December 3 – Spain claimed their first-ever U-17 Women’s World Cup after defeating Mexico 2-1 in Montevideo. They succeed North Korea as world champions.
The tiny Charrua stadium in the Uruguayan capital was packed with VIPS: FIFA president Gianni Infantino had jetted in from Buenos Aires, where he had tried to wow world leaders at the G-20 submit. In football circles, his grandiose show fell flat. FIFA vice-president Alejandro Dominguez, FIFA’s chief women’s football officer Sarai Bareman and Uruguayan legend Diego Forlan were also in attendance. Forlan carried the trophy into the stadium.
The Europeans dominated the final from the start. Spain, coached by Tona Is, had gone into the showpiece match as favourites and they lived up to that tag. Claudia Pina opened the scoring in the 16th minute with her sixth goal of the tournament and before the half-hour mark she doubled Spain’s lead, 2-0. Mexico responded immediately with a header from Denise Castro to reduce the deficit, but in a lively second half the Mexicans failed to equalise.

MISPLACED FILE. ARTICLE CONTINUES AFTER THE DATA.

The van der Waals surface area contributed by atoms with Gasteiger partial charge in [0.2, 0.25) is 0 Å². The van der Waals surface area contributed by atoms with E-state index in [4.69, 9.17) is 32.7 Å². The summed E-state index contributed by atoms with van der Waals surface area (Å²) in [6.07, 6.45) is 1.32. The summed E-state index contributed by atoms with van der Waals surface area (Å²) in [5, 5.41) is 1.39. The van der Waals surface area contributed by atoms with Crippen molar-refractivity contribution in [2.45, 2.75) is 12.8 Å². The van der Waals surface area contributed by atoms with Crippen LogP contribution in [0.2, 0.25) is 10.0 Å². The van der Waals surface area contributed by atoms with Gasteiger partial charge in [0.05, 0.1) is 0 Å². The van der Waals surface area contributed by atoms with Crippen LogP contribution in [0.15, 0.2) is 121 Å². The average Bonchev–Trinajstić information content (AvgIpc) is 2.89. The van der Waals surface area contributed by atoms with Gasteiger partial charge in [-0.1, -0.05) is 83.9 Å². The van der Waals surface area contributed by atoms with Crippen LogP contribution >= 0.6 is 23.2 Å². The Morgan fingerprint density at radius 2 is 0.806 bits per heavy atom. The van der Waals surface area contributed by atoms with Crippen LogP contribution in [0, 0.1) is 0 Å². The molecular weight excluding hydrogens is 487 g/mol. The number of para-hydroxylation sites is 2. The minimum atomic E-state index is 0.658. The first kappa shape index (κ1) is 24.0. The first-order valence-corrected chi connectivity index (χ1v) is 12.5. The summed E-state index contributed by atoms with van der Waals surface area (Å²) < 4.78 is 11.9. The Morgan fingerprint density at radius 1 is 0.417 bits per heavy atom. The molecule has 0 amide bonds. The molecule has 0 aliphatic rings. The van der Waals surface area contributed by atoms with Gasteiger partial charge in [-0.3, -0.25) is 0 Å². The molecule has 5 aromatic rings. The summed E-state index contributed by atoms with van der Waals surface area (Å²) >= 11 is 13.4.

“It’s indescribable,” said Is. “I can’t begin to tell you what it feels like because I don’t know myself. This is a special moment, absolutely one-of-a-kind and we know that what it means for girls all over the world, for Spain’s women’s football, this is massive.”
New Zealand won the bronze medal. A brace from Grace Wisnewski ensured a narrow 2-1 win against Canada.
“Regardless of the result today we’ve had an amazing campaign,” said New Zealand coach Leon Birnie. “The bronze is the icing on the cake and completes what’s been an outstanding tournament for these girls. I don’t think there was a player in our squad that didn’t think we could win today. There are a lot of young female players that have seen what these girls have done and who will be inspired to get involved and play football and at the end of the day that’s a really positive thing.”
Contact the writer of this story, Samindra Kunti, at firstname.lastname@example.org